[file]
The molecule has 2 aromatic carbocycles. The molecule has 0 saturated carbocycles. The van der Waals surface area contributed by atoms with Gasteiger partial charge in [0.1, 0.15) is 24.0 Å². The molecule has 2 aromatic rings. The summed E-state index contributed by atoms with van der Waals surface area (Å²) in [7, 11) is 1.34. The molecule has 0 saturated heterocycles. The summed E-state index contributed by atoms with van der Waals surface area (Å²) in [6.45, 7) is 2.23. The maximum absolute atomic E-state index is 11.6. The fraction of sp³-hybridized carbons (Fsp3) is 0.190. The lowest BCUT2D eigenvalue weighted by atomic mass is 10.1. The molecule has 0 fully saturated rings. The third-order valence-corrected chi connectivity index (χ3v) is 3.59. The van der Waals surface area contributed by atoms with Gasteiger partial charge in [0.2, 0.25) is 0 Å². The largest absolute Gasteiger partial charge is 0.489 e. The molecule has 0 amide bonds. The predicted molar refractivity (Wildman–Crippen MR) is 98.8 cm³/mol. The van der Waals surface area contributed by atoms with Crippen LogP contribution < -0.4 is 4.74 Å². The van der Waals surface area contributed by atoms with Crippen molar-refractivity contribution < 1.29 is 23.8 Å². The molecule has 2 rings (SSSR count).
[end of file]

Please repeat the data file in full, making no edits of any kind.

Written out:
The molecule has 2 aromatic carbocycles. The molecule has 0 saturated carbocycles. The van der Waals surface area contributed by atoms with Gasteiger partial charge in [0.1, 0.15) is 24.0 Å². The molecule has 2 aromatic rings. The summed E-state index contributed by atoms with van der Waals surface area (Å²) in [7, 11) is 1.34. The molecule has 0 saturated heterocycles. The summed E-state index contributed by atoms with van der Waals surface area (Å²) in [6.45, 7) is 2.23. The maximum absolute atomic E-state index is 11.6. The fraction of sp³-hybridized carbons (Fsp3) is 0.190. The lowest BCUT2D eigenvalue weighted by atomic mass is 10.1. The molecule has 0 fully saturated rings. The third-order valence-corrected chi connectivity index (χ3v) is 3.59. The van der Waals surface area contributed by atoms with Gasteiger partial charge in [0.2, 0.25) is 0 Å². The largest absolute Gasteiger partial charge is 0.489 e. The molecule has 0 amide bonds. The predicted molar refractivity (Wildman–Crippen MR) is 98.8 cm³/mol. The van der Waals surface area contributed by atoms with Crippen LogP contribution < -0.4 is 4.74 Å². The van der Waals surface area contributed by atoms with Crippen molar-refractivity contribution < 1.29 is 23.8 Å². The molecule has 2 rings (SSSR count).